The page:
Plugs

Kat Beyer’s Cabal story “A Change In Government” has been nominated for a BSFA award for best short fiction.

Read Rudi’s story “Detail from a Painting by Hieronymus Bosch” at Behind the Wainscot.

Alex Dally MacFarlane’s story “The Devonshire Arms” is available online at Clarkesworld.

Read Daniel Braum’s story Mystic Tryst at Farrgo’s Wainscot #8.

Archive for the ‘Rudi Dornemann’ Category

The Interview

Monday, February 28th, 2011

The time traveler pulled up a chair, placed her holorecorder on the table and pressed a button just in time for her ghost to appear.

Across the table, her ghost was apparently sitting on air.

“We need to talk,” said the ghost, “about some things you need to do. And not do.”

The time traveler nodded. “Go ahead,” she said.

The ghost laid out times, dates, places, people to watch out for, objects to be sure not to misplace or to avoid if they were falling from a great height.

The time traveler nodded, checking that the recorder’s green LED still glowed. She could have sworn that, under the otherworldly blur, the ghost was looking older already. That had to be a good thing.

The ghost must have talked ten minutes before she paused. “Actually,” she said, “I made it all up. I’m not your ghost exactly.”

“What?” said the time traveler. “Then who are you?”

“I’m the ghost of your clone.”

“I have a clone?”

“You will,” said the ghost, “The Rosenkrantz institute has a secret cloning project. That’s what all the samples were for. They had nothing to do with your fitness for time travel.”

The traveler held her head. The organization that had invented the time machine and recruited her to use it apparently had a deeper, perhaps more sinister agenda. “What should I do?”

“I have no idea,” said the ghost. “To be completely honest, the clone wasn’t exactly your clone, but a clone of your twin sister.”

“I don’t have a twin sister.”

“Not in this universe, you don’t…”

“Wait a minute!” The time traveler jumped up, bumping the table.

The ghost shuddered in the air; perhaps that’s what ghosts did when they were surprised.

“You’re the ghost of the clone of my twin sister from another dimension?”

“Exactly!” said the ghost. “Well, no. I made that up too.”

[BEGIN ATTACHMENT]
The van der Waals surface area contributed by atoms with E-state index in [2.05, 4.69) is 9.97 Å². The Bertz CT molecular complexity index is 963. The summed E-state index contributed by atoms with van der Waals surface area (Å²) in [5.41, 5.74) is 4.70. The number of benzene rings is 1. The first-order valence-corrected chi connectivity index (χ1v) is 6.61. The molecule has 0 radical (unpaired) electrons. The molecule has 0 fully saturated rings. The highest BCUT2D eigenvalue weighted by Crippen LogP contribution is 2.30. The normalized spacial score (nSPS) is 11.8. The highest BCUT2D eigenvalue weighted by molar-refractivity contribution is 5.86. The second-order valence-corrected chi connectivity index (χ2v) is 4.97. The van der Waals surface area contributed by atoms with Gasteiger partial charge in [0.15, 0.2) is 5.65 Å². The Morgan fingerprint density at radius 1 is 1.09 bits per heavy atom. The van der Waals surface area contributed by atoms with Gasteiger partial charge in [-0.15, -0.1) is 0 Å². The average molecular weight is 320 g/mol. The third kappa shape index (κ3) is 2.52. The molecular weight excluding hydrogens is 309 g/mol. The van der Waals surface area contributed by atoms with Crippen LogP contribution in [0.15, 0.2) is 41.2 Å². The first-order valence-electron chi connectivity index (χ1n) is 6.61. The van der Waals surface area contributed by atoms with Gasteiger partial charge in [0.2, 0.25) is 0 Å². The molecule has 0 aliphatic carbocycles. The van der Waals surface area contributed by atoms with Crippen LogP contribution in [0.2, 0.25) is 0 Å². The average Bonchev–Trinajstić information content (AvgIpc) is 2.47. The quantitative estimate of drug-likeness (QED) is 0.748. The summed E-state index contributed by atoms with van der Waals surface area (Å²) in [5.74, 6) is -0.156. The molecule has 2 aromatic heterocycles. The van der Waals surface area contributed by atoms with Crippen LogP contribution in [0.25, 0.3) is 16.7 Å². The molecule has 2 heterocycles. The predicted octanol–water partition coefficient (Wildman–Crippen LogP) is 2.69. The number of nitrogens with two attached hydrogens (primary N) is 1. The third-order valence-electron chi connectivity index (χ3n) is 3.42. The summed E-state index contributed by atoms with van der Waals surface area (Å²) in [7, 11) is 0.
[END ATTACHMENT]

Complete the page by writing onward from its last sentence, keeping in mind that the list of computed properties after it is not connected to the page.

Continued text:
“Then who are you?”

“You.”

“Me?”

“You have a multiple personality disorder, and recorded this whole mad spiel as a joke on my most boring self.”

“That can’t be,” said the time traveler. “I got the recorder right before I left, in factory packaging.”

The ghost pointed to the depressed button on the recorder’s top–“PLAY” not “RECORD.”

“But how? I haven’t had time. And how would you… I… know what I was going to say?”

The ghost/hologram grinned, “Isn’t time travel great?”

The Minotaur’s Gaze

Monday, February 7th, 2011

I grew up in a tenement that looked out on the back of the minotaur’s head. The minotaur statue is older than the city and taller than any building in it. Our tenement is nearly as tall, not nearly as old, and in far worse repair.

The statue gazes out across the plain of salt, which the scholars say was a sea that dried up years ago, and my siblings and I gaze with it into the hazy horizon.

The scholars don’t know who built the statue, or why, but everyone else says it’s a marker to guide travelers over the salt plain. However, everyone, including the scholars, agrees the plain is impossible to cross–too vast, too empty of landmarks. With all the wind-stirred dust, you can’t navigate by stars; by day, you can barely guess where the sun is.

My brothers and sisters and I do go out onto the plain at daybreak and dusk, when the twilight seeps into everything, and we might be walking on a flat of sky. It’s the one advantage we’ve got in the salt quarter. The old city has history; the river districts have trade and communication with distant lands; and the elite quarter has the evening cool of the mountains. A half hour at either end of the day to explore an empty blue world doesn’t seem like much in comparison.

We find our way back by the broken silhouettes of the mountains, and the prongs of the minotaur’s horns above them. One night, we found a man collapsed at the base of the minotaur statue, covered in salt dust. Under the white coating, we saw his boots and glasses were the blue of twilight on the plain.

We went for a healer and returned to find the man gone. The scholars and city guard told us he was a lunatic who’d wandered out onto the plain. We didn’t believe them; we knew the impossible when we saw it.

They built his pyre on our rooftop–our building was closest, and they didn’t want to move him far, which made us even more suspicious. We knew secret ways to the roof, so we crept up and stole his glasses and boots.

We argued all night and drew lots. In the predawn twilight, the glasses show me trails on the plain. I set my foot on one to see where the boots will take me…

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